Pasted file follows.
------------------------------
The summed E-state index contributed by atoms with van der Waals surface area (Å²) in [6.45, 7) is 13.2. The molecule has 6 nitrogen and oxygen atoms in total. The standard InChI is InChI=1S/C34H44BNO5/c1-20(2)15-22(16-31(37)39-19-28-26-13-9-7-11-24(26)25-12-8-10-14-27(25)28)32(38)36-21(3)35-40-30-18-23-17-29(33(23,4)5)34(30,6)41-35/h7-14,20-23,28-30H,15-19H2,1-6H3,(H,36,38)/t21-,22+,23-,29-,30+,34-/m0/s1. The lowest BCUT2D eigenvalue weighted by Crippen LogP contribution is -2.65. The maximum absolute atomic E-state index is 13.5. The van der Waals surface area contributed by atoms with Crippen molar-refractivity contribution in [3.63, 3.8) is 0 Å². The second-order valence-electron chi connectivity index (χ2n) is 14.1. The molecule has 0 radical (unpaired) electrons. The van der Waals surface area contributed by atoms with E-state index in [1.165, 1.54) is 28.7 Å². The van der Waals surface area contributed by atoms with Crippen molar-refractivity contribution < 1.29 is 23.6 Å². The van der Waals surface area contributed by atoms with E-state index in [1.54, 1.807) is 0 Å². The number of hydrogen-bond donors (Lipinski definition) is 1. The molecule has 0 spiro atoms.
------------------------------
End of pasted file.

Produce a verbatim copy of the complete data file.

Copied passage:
The summed E-state index contributed by atoms with van der Waals surface area (Å²) in [6.45, 7) is 13.2. The molecule has 6 nitrogen and oxygen atoms in total. The standard InChI is InChI=1S/C34H44BNO5/c1-20(2)15-22(16-31(37)39-19-28-26-13-9-7-11-24(26)25-12-8-10-14-27(25)28)32(38)36-21(3)35-40-30-18-23-17-29(33(23,4)5)34(30,6)41-35/h7-14,20-23,28-30H,15-19H2,1-6H3,(H,36,38)/t21-,22+,23-,29-,30+,34-/m0/s1. The lowest BCUT2D eigenvalue weighted by Crippen LogP contribution is -2.65. The maximum absolute atomic E-state index is 13.5. The van der Waals surface area contributed by atoms with Crippen molar-refractivity contribution in [3.63, 3.8) is 0 Å². The second-order valence-electron chi connectivity index (χ2n) is 14.1. The molecule has 0 radical (unpaired) electrons. The van der Waals surface area contributed by atoms with E-state index in [1.165, 1.54) is 28.7 Å². The van der Waals surface area contributed by atoms with Crippen molar-refractivity contribution < 1.29 is 23.6 Å². The van der Waals surface area contributed by atoms with E-state index in [1.54, 1.807) is 0 Å². The number of hydrogen-bond donors (Lipinski definition) is 1. The molecule has 0 spiro atoms.